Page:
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What is hiatal hernia?

What Is A Hiatal Hernia?

A hernia is a protrusion of an organ through a wall of a cavity in which it is enclosed. In the case of a hiatal hernia, a portion of the stomach protrudes through a teardrop-shaped hole in the diaphragm where the esophagus and the stomach join.

What Causes Hiatal Hernia?

The most frequent known cause of hiatal hernia is an increased pressure in the abdominal cavity produced by coughing, vomiting, straining at stool, or sudden physical exertion. Pregnancy, obesity, or excess fluid in the abdomen also contribute to causing this condition.

Who Gets Hiatal Hernia?

Hiatal hernias may develop in people of all ages and both sexes, although it is considered to be a condition of middle age. In fact, the majority of otherwise normal people past the age of 50 have small hiatal hernias.

Are Hiatal Hernias and Heartburn Associated?

For many years, many people, including some doctors, thought that heartburn was a result of having a hiatal hernia. It is now known that small hiatal hernias are common and usually harmless. While heartburn is sometimes associated with hiatal hernia, it is not caused by it.

Heartburn occurs when the sphincter located at the junction of the esophagus and the stomach (called the LES) either relaxes inappropriately or is very weak. This allows the highly acidic contents of the stomach to back up into the esophagus. The backwash of stomach contents, known as reflux, irritates the lining of esophagus and causes heartburn.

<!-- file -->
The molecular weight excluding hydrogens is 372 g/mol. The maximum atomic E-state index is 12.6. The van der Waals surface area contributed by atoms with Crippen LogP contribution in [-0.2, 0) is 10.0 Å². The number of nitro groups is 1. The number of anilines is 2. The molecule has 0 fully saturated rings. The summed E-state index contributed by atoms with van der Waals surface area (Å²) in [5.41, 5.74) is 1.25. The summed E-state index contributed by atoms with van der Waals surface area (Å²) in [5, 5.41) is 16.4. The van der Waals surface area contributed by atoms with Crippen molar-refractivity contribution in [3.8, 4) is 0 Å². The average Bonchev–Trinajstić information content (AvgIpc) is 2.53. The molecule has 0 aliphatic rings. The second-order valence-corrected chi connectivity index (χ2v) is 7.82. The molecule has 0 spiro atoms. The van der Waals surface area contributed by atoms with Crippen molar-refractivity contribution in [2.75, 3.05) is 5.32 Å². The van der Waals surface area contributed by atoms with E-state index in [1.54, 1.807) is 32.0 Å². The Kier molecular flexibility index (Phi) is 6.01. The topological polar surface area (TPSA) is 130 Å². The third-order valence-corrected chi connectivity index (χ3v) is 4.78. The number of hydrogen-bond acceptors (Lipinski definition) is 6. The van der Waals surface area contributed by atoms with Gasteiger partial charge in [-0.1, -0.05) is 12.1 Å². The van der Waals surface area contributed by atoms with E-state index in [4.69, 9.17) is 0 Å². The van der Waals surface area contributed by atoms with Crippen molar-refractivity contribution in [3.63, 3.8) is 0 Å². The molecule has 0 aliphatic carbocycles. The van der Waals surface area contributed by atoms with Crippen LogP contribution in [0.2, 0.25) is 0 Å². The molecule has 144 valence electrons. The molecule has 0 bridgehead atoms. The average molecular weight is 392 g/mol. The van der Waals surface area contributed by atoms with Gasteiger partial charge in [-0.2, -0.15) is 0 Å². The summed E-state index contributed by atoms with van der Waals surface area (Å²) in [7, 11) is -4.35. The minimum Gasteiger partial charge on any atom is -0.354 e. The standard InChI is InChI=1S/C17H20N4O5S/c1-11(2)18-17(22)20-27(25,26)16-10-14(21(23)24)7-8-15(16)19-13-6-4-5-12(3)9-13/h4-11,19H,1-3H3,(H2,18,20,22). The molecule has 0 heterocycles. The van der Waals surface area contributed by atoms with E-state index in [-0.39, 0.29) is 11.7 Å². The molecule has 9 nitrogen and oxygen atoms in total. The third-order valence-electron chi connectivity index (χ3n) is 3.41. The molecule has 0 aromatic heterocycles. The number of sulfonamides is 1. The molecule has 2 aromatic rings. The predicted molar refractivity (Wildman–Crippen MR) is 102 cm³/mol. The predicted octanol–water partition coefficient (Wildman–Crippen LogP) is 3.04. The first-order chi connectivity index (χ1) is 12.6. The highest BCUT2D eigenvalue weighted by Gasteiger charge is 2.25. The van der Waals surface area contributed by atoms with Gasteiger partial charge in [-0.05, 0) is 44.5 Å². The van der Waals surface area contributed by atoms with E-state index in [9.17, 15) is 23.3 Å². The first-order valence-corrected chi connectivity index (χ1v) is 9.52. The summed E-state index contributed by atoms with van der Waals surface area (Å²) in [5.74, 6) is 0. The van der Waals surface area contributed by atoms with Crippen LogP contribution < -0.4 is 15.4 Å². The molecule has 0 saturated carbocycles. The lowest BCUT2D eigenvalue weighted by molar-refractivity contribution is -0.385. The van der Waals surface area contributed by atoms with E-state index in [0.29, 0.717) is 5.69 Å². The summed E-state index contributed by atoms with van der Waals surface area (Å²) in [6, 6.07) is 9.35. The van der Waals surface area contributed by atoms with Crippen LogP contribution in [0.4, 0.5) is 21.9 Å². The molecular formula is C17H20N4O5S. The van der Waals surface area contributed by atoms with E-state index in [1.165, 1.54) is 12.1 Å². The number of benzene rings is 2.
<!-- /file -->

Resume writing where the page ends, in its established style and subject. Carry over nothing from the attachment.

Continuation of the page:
Are There Any Complications Associated with

Hiatal Hernia?

Most hiatal hernias do not need treatment. However, if the hernia is in danger of becoming strangulated (constricted in such a way as to cut off the blood supply) or is complicated by esophagitis (inflammation of the esophagus), treatment becomes necessary. To prevent strangulation, your doctor may perform surgery to reduce the size of the hernia.

Treatment of esophagitis is necessary to prevent ulcers (sores) from forming in the lining of the esophagus. When these sores heal, they can leave scars that can make it difficult or impossible to swallow. In some people, long-term esophagitis may result in Barrett's esophagus, a condition thought to be a precursor of cancer. (See the Digestive Diseases Clearinghouse fact sheet "Heartburn" for more information.) Most cases of esophagitis respond to antacids, weight reduction, and a common sense approach to eating, drinking, and other lifestyle habits. Remember, if prolonged use of antacids becomes necessary, see your doctor. Long-term use of antacids can produce side effects like diarrhea, altered calcium metabolism, and magnesium retention.

If the esophagitis persists, your doctor may perform surgery to restore the stomach to its proper position and strengthen the area around the opening.
COPYRIGHT 1990 National Institute of Diabetes & Digestive & Kidney Diseases
No portion of this article can be reproduced without the express written permission from the copyright holder.
Copyright 1990, Gale Group. All rights reserved. Gale Group is a Thomson Corporation Company.

Article Details
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Publication:Pamphlet by: National Institute of Diabetes & Digestive & Kidney Diseases
Article Type:pamphlet
Date:Apr 1, 1990
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